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FEMA mum on tornado money

After the 2008 Mother’s Day tornadoes in Georgia, the Federal Emergency Management Agency doled out nearly $2.5 million in grants to help those affected by the storms find a temporary place to live and repair their homes.

But the agency will not say who received that money, maintaining that it must protect the privacy of grant recipients. It also won’t release the recipients’ addresses — without their names — despite the fact that a federal appeals court has ordered the agency to do just that in the past.

That decision in 2007 came after several Florida newspapers requested similar information about grant recipients following the rash of hurricanes that hit that state in 2004. The case ended up in the 11th U.S. Circuit Court of Appeals, which has jurisdiction in Georgia, Florida and Alabama.

The court decided that the addresses of grant recipients should be released to help the public determine whether FEMA was distributing taxpayer money appropriately and in areas struck by the hurricanes.

“Plainly, disclosure of the addresses will help the public answer this question by shedding light on whether FEMA has been a good steward of billions of taxpayer dollars in the wake of several natural disasters across the country,” the judges wrote, “and we cannot find any privacy interests here that even begin to outweigh this public interest.”

After the court’s decision, FEMA released the addresses in Florida. But agency spokesman Bradley Carroll told The Telegraph the court order applied only to that case and its “unique circumstances.”

That explanation doesn’t hold water, said Steve Burns, an attorney for The Telegraph’s parent corporation, The McClatchy Co. Burns reviewed the court’s decision and determined FEMA should have released the addresses of tornado assistance recipients to The Telegraph.

And Lucy Dalglish, executive director for the Washington D.C.-based watchdog group The Reporters Committee for Freedom of the Press, called FEMA’s explanation “just plain stupid.”

“I find that absolutely astonishing,” Dalglish said. “After they spent all these tax dollars fighting this in Florida ... they’re saying ‘Yeah, that was then, this is now.’ ”

The Telegraph has appealed FEMA’s decision to the Department of Homeland Security’s Office of General Counsel, and that appeal is pending. So far, FEMA has only released grant totals broken down by ZIP codes.

But the 11th Circuit’s decision in the Florida case specifically states that ZIP code information is not enough. That’s particularly true when tornado damage is at issue, since tornados “routinely destroy one home while leaving the home next to it intact,” the court noted. The court also noted that FEMA itself had argued that grant decisions had to be made on a claim-by-claim basis, not simply by looking at ZIP codes with heavy storm damage.

“If it would not constitute good stewardship of taxpayer dollars simply to make decisions about disaster aid based on ZIP code, then neither can ZIP codes be seen as an altogether accurate or complete way for the public to evaluate FEMA’s distribution of aid,” the court determined.

The ZIP code totals FEMA provided show that 1,002 applicants received grants totaling about $2.46 million. Much of that was given out in Middle Georgia, though people in other parts of the state affected by the storms also received funding.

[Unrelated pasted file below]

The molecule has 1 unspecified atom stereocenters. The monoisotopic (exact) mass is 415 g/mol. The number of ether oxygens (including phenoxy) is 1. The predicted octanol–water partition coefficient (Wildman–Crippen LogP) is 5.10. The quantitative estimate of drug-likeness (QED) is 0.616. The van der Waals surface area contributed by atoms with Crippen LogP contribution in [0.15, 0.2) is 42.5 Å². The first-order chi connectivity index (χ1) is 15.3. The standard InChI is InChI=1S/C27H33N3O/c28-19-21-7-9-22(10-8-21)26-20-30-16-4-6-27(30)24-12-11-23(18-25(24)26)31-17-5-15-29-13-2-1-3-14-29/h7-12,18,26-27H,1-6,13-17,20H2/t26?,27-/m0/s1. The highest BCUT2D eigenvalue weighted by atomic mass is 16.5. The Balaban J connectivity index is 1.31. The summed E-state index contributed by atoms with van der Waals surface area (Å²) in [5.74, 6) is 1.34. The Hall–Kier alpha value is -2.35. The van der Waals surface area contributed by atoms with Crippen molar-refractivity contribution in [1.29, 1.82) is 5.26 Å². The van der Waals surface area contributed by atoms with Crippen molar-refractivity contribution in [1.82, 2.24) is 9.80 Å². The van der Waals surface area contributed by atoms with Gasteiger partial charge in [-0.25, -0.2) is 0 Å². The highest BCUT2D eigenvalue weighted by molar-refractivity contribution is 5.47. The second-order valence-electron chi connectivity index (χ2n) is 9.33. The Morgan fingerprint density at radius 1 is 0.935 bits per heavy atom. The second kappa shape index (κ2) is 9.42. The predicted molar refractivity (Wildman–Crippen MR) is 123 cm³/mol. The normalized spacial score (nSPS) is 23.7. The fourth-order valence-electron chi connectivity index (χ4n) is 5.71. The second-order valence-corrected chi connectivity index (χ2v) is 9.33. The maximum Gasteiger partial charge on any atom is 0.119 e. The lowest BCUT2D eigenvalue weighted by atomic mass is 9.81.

More than half the recipients were in ZIP codes 31204 and 31206. Those include much of west Bibb County and the Eisenhower Parkway, Bloomfield and Rocky Creek Road areas, where most of the worst tornado damage occurred.

The agency gives out hundreds of millions of dollars each year through this grant program. In fiscal 2009, it distributed about $300 million in such grants, Carroll said.

The Small Business Administration also was active in the midstate after the storms, lending federal money to businesses to help them recover. At The Telegraph’s request, the SBA released a full database of names and addresses for the 109 people and entities that received loans, which total nearly $2.8 million.

That means the names of people who must repay disaster assistance funds are a matter of public record, but the names of those who get FEMA grants, which are not repayable, are not.

The largest loan totaled $295,000 and went to a man in Darien, on the Georgia coast. The second largest, for $206,200, went to a company in Macon. The smallest loan was $900, to a woman in Carrollton.

It took the SBA less than a month to process The Telegraph’s request for this information. It took FEMA nearly 13 months to reject The Telegraph’s request, and the agency’s formal response last month came after repeated follow-up calls and e-mails from The Telegraph over the course of the past year.

The Telegraph contacted several members of Congress to comment on this story, and U.S. Sen. Johnny Isakson, R-Ga., said he couldn’t “think of a real reason” that privacy concerns would trump the need for transparency.

“Transparency is always, in terms of handling government dollars, the best thing to do,” Isakson said.

Asked for his broader thoughts about FEMA, Isakson said he had a very positive experience with the agency during the more recent spate of flooding in Georgia.

“Post Katrina, I think FEMA is the most improved agency I’ve seen in federal government,” Isakson said. “I have very positive feelings lately.”

To contact writer Travis Fain, call 361-2702.

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